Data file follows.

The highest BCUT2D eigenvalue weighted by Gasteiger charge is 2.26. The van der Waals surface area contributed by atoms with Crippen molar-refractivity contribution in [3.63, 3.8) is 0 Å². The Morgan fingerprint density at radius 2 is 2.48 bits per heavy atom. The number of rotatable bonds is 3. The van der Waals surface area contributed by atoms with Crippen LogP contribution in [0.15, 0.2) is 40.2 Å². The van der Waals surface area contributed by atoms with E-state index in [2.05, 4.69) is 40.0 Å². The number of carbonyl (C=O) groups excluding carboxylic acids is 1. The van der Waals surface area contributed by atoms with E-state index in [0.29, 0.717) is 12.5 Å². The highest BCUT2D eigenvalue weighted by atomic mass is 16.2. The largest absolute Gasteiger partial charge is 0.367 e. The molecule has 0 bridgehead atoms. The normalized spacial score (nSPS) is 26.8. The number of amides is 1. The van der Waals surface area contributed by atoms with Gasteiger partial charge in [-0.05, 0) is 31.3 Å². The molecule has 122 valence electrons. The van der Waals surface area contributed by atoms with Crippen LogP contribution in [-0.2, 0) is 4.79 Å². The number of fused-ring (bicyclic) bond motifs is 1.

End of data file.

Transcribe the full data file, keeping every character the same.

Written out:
The highest BCUT2D eigenvalue weighted by Gasteiger charge is 2.26. The van der Waals surface area contributed by atoms with Crippen molar-refractivity contribution in [3.63, 3.8) is 0 Å². The Morgan fingerprint density at radius 2 is 2.48 bits per heavy atom. The number of rotatable bonds is 3. The van der Waals surface area contributed by atoms with Crippen LogP contribution in [0.15, 0.2) is 40.2 Å². The van der Waals surface area contributed by atoms with E-state index in [2.05, 4.69) is 40.0 Å². The number of carbonyl (C=O) groups excluding carboxylic acids is 1. The van der Waals surface area contributed by atoms with E-state index in [0.29, 0.717) is 12.5 Å². The highest BCUT2D eigenvalue weighted by atomic mass is 16.2. The largest absolute Gasteiger partial charge is 0.367 e. The molecule has 0 bridgehead atoms. The normalized spacial score (nSPS) is 26.8. The number of amides is 1. The van der Waals surface area contributed by atoms with Gasteiger partial charge in [-0.05, 0) is 31.3 Å². The molecule has 122 valence electrons. The van der Waals surface area contributed by atoms with Crippen LogP contribution in [-0.2, 0) is 4.79 Å². The number of fused-ring (bicyclic) bond motifs is 1.